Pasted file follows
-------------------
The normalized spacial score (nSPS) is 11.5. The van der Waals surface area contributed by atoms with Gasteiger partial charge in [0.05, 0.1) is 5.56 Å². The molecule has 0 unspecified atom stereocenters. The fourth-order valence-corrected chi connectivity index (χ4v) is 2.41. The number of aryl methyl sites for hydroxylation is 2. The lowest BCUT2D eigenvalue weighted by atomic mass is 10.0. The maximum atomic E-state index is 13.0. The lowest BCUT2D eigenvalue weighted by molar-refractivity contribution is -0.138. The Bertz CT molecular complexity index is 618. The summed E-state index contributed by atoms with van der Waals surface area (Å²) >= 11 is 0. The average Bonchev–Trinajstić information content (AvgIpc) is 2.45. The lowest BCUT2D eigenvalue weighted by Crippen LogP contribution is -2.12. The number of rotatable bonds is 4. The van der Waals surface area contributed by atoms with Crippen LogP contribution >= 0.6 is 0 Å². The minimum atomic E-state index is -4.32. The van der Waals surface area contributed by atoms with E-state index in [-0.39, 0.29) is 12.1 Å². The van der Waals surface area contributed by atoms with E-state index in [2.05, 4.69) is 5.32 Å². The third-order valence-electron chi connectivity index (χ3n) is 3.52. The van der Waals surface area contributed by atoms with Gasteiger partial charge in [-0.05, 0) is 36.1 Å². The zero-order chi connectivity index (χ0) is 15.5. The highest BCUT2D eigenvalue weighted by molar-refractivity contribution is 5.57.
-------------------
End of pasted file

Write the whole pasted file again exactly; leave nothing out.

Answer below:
The normalized spacial score (nSPS) is 11.5. The van der Waals surface area contributed by atoms with Gasteiger partial charge in [0.05, 0.1) is 5.56 Å². The molecule has 0 unspecified atom stereocenters. The fourth-order valence-corrected chi connectivity index (χ4v) is 2.41. The number of aryl methyl sites for hydroxylation is 2. The lowest BCUT2D eigenvalue weighted by atomic mass is 10.0. The maximum atomic E-state index is 13.0. The lowest BCUT2D eigenvalue weighted by molar-refractivity contribution is -0.138. The Bertz CT molecular complexity index is 618. The summed E-state index contributed by atoms with van der Waals surface area (Å²) >= 11 is 0. The average Bonchev–Trinajstić information content (AvgIpc) is 2.45. The lowest BCUT2D eigenvalue weighted by Crippen LogP contribution is -2.12. The number of rotatable bonds is 4. The van der Waals surface area contributed by atoms with Crippen LogP contribution >= 0.6 is 0 Å². The minimum atomic E-state index is -4.32. The van der Waals surface area contributed by atoms with E-state index in [-0.39, 0.29) is 12.1 Å². The van der Waals surface area contributed by atoms with E-state index in [2.05, 4.69) is 5.32 Å². The third-order valence-electron chi connectivity index (χ3n) is 3.52. The van der Waals surface area contributed by atoms with Gasteiger partial charge in [-0.05, 0) is 36.1 Å². The zero-order chi connectivity index (χ0) is 15.5. The highest BCUT2D eigenvalue weighted by molar-refractivity contribution is 5.57.